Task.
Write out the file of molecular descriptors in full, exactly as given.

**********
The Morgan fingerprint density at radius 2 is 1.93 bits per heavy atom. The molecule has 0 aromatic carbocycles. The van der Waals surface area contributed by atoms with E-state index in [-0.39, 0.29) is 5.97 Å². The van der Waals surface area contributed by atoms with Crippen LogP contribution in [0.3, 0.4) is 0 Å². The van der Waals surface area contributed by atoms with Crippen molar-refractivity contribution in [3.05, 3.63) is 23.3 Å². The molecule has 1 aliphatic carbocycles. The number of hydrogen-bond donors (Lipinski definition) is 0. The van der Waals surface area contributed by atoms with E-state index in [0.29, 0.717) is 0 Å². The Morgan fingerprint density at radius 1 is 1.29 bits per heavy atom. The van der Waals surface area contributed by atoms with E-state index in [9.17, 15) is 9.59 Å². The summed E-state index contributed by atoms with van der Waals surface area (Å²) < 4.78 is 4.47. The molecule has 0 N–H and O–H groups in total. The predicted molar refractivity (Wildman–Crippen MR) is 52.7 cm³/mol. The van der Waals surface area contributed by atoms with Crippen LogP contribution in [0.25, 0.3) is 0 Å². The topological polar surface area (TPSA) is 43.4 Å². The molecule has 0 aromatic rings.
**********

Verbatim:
The Morgan fingerprint density at radius 2 is 1.93 bits per heavy atom. The molecule has 0 aromatic carbocycles. The van der Waals surface area contributed by atoms with E-state index in [-0.39, 0.29) is 5.97 Å². The van der Waals surface area contributed by atoms with Crippen LogP contribution in [0.3, 0.4) is 0 Å². The van der Waals surface area contributed by atoms with Crippen molar-refractivity contribution in [3.05, 3.63) is 23.3 Å². The molecule has 1 aliphatic carbocycles. The number of hydrogen-bond donors (Lipinski definition) is 0. The van der Waals surface area contributed by atoms with E-state index in [0.29, 0.717) is 0 Å². The Morgan fingerprint density at radius 1 is 1.29 bits per heavy atom. The van der Waals surface area contributed by atoms with E-state index in [9.17, 15) is 9.59 Å². The summed E-state index contributed by atoms with van der Waals surface area (Å²) < 4.78 is 4.47. The molecule has 0 N–H and O–H groups in total. The predicted molar refractivity (Wildman–Crippen MR) is 52.7 cm³/mol. The van der Waals surface area contributed by atoms with Crippen LogP contribution in [0.25, 0.3) is 0 Å². The topological polar surface area (TPSA) is 43.4 Å². The molecule has 0 aromatic rings.